The Garden Gate: Nothing like nutritious apples on a crisp fall day

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By Ellen Probert Williamson

Cosimo De Medici, the Grand Duke of Tuscany, gave a lavish banquet at his castle in 1670.

At this party, 56 varieties of apples were served in various ways. Today, there are more than 6,500 varieties of apples, thanks to crossbreeding by botanists and horticulturists.

Ever since the days of Adam and Eve and the Garden of Eden, apples have played their part in legend, science, art and history. They are as important today as they were in ancient Rome.

Apples were raised in the gardens of the Phoenicians. In Greek mythology, one of Hercules’ goals was to obtain the golden apples of the Hesperides, which were vigilantly guarded because they were considered to bestow immorality on those who had them.

Isaac Newton is purported to have realized the truth of the force of gravity when an apple fell from a tree under which he was sitting and hit him on the head.

And apples have been the subject of countless still-life paintings by many artists, among them Cezanne, Crivelli and Corbet.

The apple tree, in all its hundreds of varieties, is the most important and most widely cultivated fruit tree grown in temperate zones. It has been cultivated for more than 3,000 years in its native regions of eastern Europe and western Asia.

It is the fruit of a round, crowned tree which can grow to about 40 feet and may live more than 100 years.

There are countless varieties; the ancient Romans were familiar with 22 of them.

Apples were important in the social and economic history of America. Our earliest settlers included apple seeds among the precious seeds they brought with them to what would later be New England. Peregrine White, the first white child born in New England, told in later years of planting apple seeds in his family’s garden.

American apples were among the first products exported to England. They were sent to London well before the time of the American Revolution.

Later, John Chapman, famous in American history and legend as Johnny Appleseed, went traveling about Ohio, planting apple trees wherever he went.

Even now, more than 100 years later, some residents of older Ohio towns will point with pride to a gnarled, ancient apple tree and claim it was planted by Johnny Appleseed.

Apples are one of our favorite fruits and have even become part of our everyday speech. We say “the apple of his eye,” “an apple for the teacher” and “an apple a day keeps the doctor away.”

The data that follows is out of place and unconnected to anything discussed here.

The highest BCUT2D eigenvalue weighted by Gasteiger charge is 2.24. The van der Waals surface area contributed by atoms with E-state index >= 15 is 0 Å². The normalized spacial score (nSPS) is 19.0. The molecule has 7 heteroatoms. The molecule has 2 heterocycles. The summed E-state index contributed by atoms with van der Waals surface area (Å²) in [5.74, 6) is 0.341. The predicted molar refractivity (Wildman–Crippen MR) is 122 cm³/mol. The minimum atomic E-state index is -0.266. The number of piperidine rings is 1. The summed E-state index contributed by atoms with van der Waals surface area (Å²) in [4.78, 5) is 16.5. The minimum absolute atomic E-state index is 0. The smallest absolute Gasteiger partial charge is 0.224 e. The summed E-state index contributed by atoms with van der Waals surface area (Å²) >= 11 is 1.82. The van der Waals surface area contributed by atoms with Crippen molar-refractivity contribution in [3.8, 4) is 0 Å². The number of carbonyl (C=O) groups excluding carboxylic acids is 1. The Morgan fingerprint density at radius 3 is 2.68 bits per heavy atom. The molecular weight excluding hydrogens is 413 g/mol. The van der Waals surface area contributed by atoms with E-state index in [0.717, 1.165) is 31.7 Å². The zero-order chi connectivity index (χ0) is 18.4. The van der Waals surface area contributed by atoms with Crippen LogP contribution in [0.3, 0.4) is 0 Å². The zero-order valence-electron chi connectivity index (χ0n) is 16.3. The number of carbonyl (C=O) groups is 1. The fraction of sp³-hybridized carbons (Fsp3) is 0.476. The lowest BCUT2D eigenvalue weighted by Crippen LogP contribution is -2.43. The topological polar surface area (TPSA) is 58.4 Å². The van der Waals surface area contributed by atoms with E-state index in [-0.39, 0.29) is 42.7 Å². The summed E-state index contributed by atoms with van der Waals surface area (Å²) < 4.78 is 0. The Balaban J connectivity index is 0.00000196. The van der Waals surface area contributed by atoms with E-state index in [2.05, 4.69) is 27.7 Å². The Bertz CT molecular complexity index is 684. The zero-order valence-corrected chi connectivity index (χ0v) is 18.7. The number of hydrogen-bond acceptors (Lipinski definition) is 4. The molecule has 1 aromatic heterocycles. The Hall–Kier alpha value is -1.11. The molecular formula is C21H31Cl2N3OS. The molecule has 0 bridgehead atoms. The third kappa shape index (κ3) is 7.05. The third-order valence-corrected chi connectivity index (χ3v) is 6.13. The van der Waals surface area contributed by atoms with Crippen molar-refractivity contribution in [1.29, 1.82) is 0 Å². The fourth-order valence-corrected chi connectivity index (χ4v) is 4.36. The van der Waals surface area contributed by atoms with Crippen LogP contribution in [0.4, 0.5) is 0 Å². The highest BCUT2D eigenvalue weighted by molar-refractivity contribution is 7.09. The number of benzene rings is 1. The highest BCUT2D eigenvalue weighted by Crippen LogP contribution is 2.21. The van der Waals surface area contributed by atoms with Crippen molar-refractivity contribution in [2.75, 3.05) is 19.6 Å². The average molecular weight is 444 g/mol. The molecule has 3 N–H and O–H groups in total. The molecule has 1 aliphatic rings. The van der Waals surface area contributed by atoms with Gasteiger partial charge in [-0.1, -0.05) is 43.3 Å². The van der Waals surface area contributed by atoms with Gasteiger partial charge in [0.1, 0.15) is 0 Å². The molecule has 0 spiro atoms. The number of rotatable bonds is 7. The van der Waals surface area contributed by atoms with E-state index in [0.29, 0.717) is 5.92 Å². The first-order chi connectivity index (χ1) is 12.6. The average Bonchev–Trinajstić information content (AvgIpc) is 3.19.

Fresh apples are sold by weight. All apples are graded by United States standards for fresh fruits and vegetables.

These gradations are used to designate the maturity, appearance, quality and use of the apple. Depending on size, one to three apples equal 1 pound.

Apples can be hard to describe. They can be round, like a McIntosh; or egg-shaped, like a Delicious. They can vary in size from a 2-inch crabapple to a 6-inch Rome beauty. The flesh may be white as a Wealthy, or yellow as a Golden Delicious.

They may be crisp as a Northern Spy, mellow as a Baldwin, sweet as a Grimes Golden, or tart as a Winesap.

Apple skin is thin and glossy. It ranges in color from bright or russet red to yellow and green.

Apples can fit in any course of a meal and are very good to much on between meals, too. They are to be found equally in school lunchboxes and fancy tarts and pies.

When great plagues like the famous Black Death ravaged Europe in the 14th century, physicians carried an apple stuck with cloves and placed on the end of a wand of wood. They held it before them as they entered a house of illness in an attempt to ward off infection. In time, this became the trademark of the medical profession.

There was a tremendous vogue for wearing or carrying pomanders in the 16th century. Originally apples stuck with many cloves and rolled in powdered spices, these were later globes made of gold, silver, carved ivory or porcelain.

They were hollow and perforated, and inside were spices or potpourri of rose petals or cotton saturated with perfume. Many portraits Queen Elizabeth I of England show her either holding a pomander or wearing one fastened to a short gold chain and attached to the bodice of her dress.

Apple pomanders are still much used to scent linen closets and store with furs to prevent moths. With potpourri, they lend a sweet, diffused scent to various rooms of the house.

Apples are full of vitamins and fibers. They are an important basic food. In Colonial and Victorian times, apples were dried in the summer for winter use. Applesauce and apple butter were put up in crocks and jars, and apples were stored in trays in the attic to brighten wintertime meals.

Cider mills flourish in many of the northern states at this time of year. They’re usually crowded with visitors watching the great presses and water wheels that power them and enjoying the fresh cider, the crisp autumn air and the brilliant color of the leaves as they begin to fall.

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Ellen Probert Williamson lives in Kingston. Her column appears regularly in the Roane County News.